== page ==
VIDEO: Durban e-hailing cab drivers targeted by criminals
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Durban - The number of e-hailing cabs being
hijacked has more than tripled in
recent months, with such incidents
appearing to occur more frequently in
the Durban South region, the Durban e-hailing Association has said.
The association met last week to discuss the recent spike in hijackings and to discuss a way forward - between it, e-hailing drivers and the police.
Association chairperson Andre de Bruin said the hijackings were a great concern for the e-hailing community.
“Hijackings and robberies used to be on a scale of 0-2 hijackings per month. Now it has tripled and blown out of proportion, to at least 8 to 12 cars, thus our meeting on Wednesday night,” he said.
“Before it used to be about robbing the drivers for cash, but now it is for car parts, as well their cash and cellphones, which are imperative for trips,” he added.
A video of another hijacking circulating on social media shows four men in a cab attacking an e-hailing service driver. One grabs him by the neck from behind, while the man in the front passenger seat produces a knife and another appears to be taking charge of the wheel. The attack is thought to have occurred earlier this month in Wentworth. Video: Supplied.
De Bruin said most hijackings of e-hailing services occur between 9pm and 11.30pm.
He described the situation as an onslaught on the industry, and worries that the recent hijackings could end in tragedy.
Wentworth Police station commander Colonel Willem van Zyl confirmed there was a high incidence of e-hailing cars being hijacked.
“This phenomenon grew, especially within the Wentworth area, among vehicles used for e-hailing,” he said.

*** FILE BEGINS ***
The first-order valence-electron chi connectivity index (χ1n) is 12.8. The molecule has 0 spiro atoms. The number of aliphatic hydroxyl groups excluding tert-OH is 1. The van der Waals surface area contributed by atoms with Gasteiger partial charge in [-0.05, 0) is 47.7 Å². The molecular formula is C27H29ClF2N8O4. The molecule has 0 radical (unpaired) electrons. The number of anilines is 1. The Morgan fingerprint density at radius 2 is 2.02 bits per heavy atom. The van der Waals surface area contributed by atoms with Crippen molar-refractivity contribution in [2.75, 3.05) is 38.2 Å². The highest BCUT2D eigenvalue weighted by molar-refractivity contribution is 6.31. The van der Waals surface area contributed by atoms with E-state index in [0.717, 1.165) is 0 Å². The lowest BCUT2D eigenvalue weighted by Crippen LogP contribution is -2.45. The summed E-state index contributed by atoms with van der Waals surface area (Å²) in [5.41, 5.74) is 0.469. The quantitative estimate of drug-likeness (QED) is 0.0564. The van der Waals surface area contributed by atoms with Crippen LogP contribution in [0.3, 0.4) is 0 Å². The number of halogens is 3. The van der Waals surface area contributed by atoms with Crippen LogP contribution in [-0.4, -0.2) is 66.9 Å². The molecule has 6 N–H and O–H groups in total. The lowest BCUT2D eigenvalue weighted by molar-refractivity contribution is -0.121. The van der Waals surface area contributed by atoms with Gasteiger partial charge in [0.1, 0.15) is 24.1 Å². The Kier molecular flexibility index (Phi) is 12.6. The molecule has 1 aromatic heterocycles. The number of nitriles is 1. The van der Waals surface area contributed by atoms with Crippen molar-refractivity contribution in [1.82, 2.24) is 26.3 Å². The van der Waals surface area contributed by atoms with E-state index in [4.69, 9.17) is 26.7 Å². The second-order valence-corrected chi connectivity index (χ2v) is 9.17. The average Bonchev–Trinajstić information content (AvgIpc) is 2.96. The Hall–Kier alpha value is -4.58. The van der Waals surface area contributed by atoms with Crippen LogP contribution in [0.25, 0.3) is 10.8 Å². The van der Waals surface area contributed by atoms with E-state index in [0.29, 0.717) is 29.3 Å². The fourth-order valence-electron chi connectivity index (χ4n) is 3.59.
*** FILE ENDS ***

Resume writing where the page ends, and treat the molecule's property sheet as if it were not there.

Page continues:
One recent victim was Brayley Marnitz, of Wentworth, a first-time e-hailing driver.
Marnitz had been on the first day of the job, when he accepted his last trip about 8.30pm, earlier this month.
“When I got to the pinned location, a guy walked towards me and said ‘I’m the one who requested’. I had just asked about where he was going to, when another man came from behind him and pulled out a gun. I tried to escape, but the car stalled and he said ‘We just want the car’.”He was then forced to lay flat down by the hijackers, on a long ride to an unfamiliar location, where he was asked to remove his shoes. He was asked to get back in and they drove for at least an hour, before stopping in front of what appeared to be a house.
A helicopter then flew over the house, which it later transpired was in uMlazi, at least four times before disappearing. It appeared it was tracking another e-hailing car, according to Marnitz.
“At the house, they stripped the car and asked me a bunch of questions about the location of the tracker, and the owner’s details. They removed the tracker, made me get in the car and then drove off. When they stopped, they told me to jump out, so I ran as fast as I could until I saw houses and approached a man and screamed for help. The man did not speak English and was confused, but still took me to the police station in uMlazi, where I contacted my family and was brought home to open a case,” he said.
Marnitz said his cellphone and R100 from cash trips were stolen in the attack. He does not plan driving for an e-hailing service again.
A video of another hijacking circulating on social media shows four men in a cab attacking an e-hailing service driver. One grabs him by the neck from behind, while the man in the front passenger seat produces a knife and another appears to be taking charge of the wheel. The attack is thought to have occurred earlier this month in Wentworth.